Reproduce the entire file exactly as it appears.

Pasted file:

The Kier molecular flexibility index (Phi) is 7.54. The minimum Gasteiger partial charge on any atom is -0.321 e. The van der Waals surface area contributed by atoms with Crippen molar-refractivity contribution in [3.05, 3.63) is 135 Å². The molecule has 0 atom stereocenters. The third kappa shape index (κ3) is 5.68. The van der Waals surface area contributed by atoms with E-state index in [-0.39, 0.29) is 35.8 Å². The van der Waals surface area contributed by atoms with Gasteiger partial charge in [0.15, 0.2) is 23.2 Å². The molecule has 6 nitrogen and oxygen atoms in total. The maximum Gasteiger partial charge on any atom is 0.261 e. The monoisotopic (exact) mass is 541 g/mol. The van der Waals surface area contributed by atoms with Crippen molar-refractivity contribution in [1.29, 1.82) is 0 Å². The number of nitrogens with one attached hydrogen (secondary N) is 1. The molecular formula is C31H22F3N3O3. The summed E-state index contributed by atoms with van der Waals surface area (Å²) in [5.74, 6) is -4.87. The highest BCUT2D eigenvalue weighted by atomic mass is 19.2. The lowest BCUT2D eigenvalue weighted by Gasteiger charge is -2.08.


The Kier molecular flexibility index (Phi) is 7.54. The minimum Gasteiger partial charge on any atom is -0.321 e. The van der Waals surface area contributed by atoms with Crippen molar-refractivity contribution in [3.05, 3.63) is 135 Å². The molecule has 0 atom stereocenters. The third kappa shape index (κ3) is 5.68. The van der Waals surface area contributed by atoms with E-state index in [-0.39, 0.29) is 35.8 Å². The van der Waals surface area contributed by atoms with Gasteiger partial charge in [0.15, 0.2) is 23.2 Å². The molecule has 6 nitrogen and oxygen atoms in total. The maximum Gasteiger partial charge on any atom is 0.261 e. The monoisotopic (exact) mass is 541 g/mol. The van der Waals surface area contributed by atoms with Crippen molar-refractivity contribution in [1.29, 1.82) is 0 Å². The number of nitrogens with one attached hydrogen (secondary N) is 1. The molecular formula is C31H22F3N3O3. The summed E-state index contributed by atoms with van der Waals surface area (Å²) in [5.74, 6) is -4.87. The highest BCUT2D eigenvalue weighted by atomic mass is 19.2. The lowest BCUT2D eigenvalue weighted by Gasteiger charge is -2.08.